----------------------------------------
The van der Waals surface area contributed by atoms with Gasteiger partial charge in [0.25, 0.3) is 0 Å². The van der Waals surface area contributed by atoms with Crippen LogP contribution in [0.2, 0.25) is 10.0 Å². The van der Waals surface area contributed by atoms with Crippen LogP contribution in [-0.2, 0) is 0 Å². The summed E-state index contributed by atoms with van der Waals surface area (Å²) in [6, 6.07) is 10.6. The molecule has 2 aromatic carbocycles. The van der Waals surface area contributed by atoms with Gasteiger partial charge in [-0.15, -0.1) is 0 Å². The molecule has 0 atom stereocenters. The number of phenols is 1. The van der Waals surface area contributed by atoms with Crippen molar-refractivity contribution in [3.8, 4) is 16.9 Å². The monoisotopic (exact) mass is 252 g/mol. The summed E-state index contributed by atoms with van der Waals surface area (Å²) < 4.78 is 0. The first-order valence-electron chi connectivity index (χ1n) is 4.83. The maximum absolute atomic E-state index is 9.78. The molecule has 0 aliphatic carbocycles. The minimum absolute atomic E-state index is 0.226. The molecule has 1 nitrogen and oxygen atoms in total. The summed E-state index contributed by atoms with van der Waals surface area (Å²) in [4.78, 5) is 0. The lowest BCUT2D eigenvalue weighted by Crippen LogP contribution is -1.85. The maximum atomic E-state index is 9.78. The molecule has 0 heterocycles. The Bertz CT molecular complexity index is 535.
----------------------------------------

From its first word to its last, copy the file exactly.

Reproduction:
The van der Waals surface area contributed by atoms with Gasteiger partial charge in [0.25, 0.3) is 0 Å². The van der Waals surface area contributed by atoms with Crippen LogP contribution in [0.2, 0.25) is 10.0 Å². The van der Waals surface area contributed by atoms with Crippen LogP contribution in [-0.2, 0) is 0 Å². The summed E-state index contributed by atoms with van der Waals surface area (Å²) in [6, 6.07) is 10.6. The molecule has 2 aromatic carbocycles. The van der Waals surface area contributed by atoms with Gasteiger partial charge in [-0.15, -0.1) is 0 Å². The molecule has 0 atom stereocenters. The number of phenols is 1. The van der Waals surface area contributed by atoms with Crippen molar-refractivity contribution in [3.8, 4) is 16.9 Å². The monoisotopic (exact) mass is 252 g/mol. The summed E-state index contributed by atoms with van der Waals surface area (Å²) < 4.78 is 0. The first-order valence-electron chi connectivity index (χ1n) is 4.83. The maximum absolute atomic E-state index is 9.78. The molecule has 0 aliphatic carbocycles. The minimum absolute atomic E-state index is 0.226. The molecule has 1 nitrogen and oxygen atoms in total. The summed E-state index contributed by atoms with van der Waals surface area (Å²) in [4.78, 5) is 0. The lowest BCUT2D eigenvalue weighted by Crippen LogP contribution is -1.85. The maximum atomic E-state index is 9.78. The molecule has 0 heterocycles. The Bertz CT molecular complexity index is 535.